Tag Archives: levi deadman

Bustin’ Loose :: Jsun The Prophesor And Levi Deadman Combine Forces For ‘Hektek’

We are definitely living in tense times nowadays, especially here in Texas on the eve of Constitutional Carry implementation.  Jsun the Prophesor, one of the driving forces behind the Austin hip-hop supercollective CHHK (College of Hip-Hop Knowledge), seems to clearly understand how normal and performative this collective madness is, and lucky for us, so does Levi Deadman.  With the help of South Side Hippie on production, the result of these ruminations is Hektek, the second single and video off of Jsun‘s upcoming album 9th Symphony.  Definitely check out the single and video, leave a like and a comment if you’re feeling it, and share it around so everyone can get hip!


Resonance Rap :: Levi Deadman Goes Esoteric With ‘Patient Zero (Najar Media)’

For those of us that have been in shelter-in-place for what is pushing 9 months now, there are two (in my opinion) proper ways to approach it : circle and assess your creative wagons, or take the time for deep introspection.  It seems that Levi Deadman is on a similar page based on his latest single and video, Patient Zero (Najar Media).  Levi Deadman‘s new banger focuses on the impact his simple statement of being alive and aware can cause, and in the way that leaders do, the single serves as an example for others to follow.  Add a bit of down south, psychedelic, indie-level imagery to the mix, and you’ve got yourself a winner on all fronts.  Dig the video, leave a like and a comment if you enjoy it, and share it around for others to do the same.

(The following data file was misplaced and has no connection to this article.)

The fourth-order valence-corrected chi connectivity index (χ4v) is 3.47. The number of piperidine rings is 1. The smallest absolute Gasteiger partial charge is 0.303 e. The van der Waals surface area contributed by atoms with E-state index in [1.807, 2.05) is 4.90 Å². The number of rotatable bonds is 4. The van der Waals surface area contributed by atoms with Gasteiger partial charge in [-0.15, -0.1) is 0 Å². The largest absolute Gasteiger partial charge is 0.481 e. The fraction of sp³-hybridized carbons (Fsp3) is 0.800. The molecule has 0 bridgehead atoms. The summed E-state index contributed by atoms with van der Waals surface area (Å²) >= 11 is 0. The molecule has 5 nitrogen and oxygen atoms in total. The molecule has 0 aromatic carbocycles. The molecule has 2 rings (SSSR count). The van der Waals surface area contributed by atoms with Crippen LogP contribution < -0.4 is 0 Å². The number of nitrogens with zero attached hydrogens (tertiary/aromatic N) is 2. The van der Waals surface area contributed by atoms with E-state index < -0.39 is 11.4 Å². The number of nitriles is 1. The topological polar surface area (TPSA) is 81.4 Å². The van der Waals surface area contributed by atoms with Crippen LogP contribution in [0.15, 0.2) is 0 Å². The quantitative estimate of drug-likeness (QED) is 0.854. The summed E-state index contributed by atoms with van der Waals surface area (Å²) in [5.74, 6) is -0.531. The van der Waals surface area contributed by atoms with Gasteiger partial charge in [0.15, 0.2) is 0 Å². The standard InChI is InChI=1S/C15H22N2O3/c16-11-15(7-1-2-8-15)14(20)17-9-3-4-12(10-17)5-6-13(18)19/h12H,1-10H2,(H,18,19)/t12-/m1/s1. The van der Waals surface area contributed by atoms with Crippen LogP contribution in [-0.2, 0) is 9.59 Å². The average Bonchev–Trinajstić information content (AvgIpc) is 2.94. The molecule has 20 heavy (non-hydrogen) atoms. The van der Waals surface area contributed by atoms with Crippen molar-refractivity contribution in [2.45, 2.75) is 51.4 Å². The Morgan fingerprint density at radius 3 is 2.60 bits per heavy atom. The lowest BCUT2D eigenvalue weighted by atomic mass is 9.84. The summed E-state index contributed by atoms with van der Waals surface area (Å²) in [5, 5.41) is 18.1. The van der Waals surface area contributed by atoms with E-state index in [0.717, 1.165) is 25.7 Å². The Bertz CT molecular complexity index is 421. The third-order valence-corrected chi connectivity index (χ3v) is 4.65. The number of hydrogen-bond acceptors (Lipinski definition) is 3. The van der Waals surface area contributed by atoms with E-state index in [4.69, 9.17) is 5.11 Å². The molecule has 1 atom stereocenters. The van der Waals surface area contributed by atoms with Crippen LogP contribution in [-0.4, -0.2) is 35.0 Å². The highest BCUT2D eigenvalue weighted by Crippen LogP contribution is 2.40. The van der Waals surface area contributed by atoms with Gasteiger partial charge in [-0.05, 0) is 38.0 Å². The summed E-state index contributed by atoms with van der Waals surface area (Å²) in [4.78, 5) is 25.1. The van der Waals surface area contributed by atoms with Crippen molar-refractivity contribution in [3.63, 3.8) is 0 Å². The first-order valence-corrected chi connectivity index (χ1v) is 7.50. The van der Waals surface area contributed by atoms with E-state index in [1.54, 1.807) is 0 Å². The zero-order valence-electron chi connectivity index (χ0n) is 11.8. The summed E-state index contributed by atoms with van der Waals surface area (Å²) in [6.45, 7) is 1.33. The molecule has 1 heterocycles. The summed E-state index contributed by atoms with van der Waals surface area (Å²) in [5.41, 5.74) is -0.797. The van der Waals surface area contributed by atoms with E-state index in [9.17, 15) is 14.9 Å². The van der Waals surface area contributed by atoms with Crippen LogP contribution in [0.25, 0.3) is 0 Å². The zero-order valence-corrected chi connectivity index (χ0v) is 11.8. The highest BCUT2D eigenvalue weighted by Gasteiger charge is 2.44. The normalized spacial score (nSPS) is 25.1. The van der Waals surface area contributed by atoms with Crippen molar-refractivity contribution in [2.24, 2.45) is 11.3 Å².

Statement Raps :: Levi Deadman and MaxMilly Talk Culture On ‘Dead Wrong’


Austin-based artist Levi Deadman is one of many who finds himself at an impasse due to the cultural divide that hip-hop currently faces.  On the one hand, in hip-hop almost more so than any other genre, change is inevitable.  On the other hand, we cannot let that change be at the expense of the foundations that have been laid.  With that in mind, Levi Deadman and MaxMilly found a way to have a foot in both worlds without having to give an inch for their stance or in regards to how they feel about the culture.  MaxMilly drops a hook that many of the young guns would kill for, while Levi Deadman drops a style reminiscent of the popular late-1990s Midwest flow that artists like Twista and Bone Thugs-N-Harmony made popular, all over a bone-chilling track that is equal parts horror score and hip-hop banger.  This is how you can make a statement without causing a further divide, and for that, I must give Levi Deadman all the props he deserves.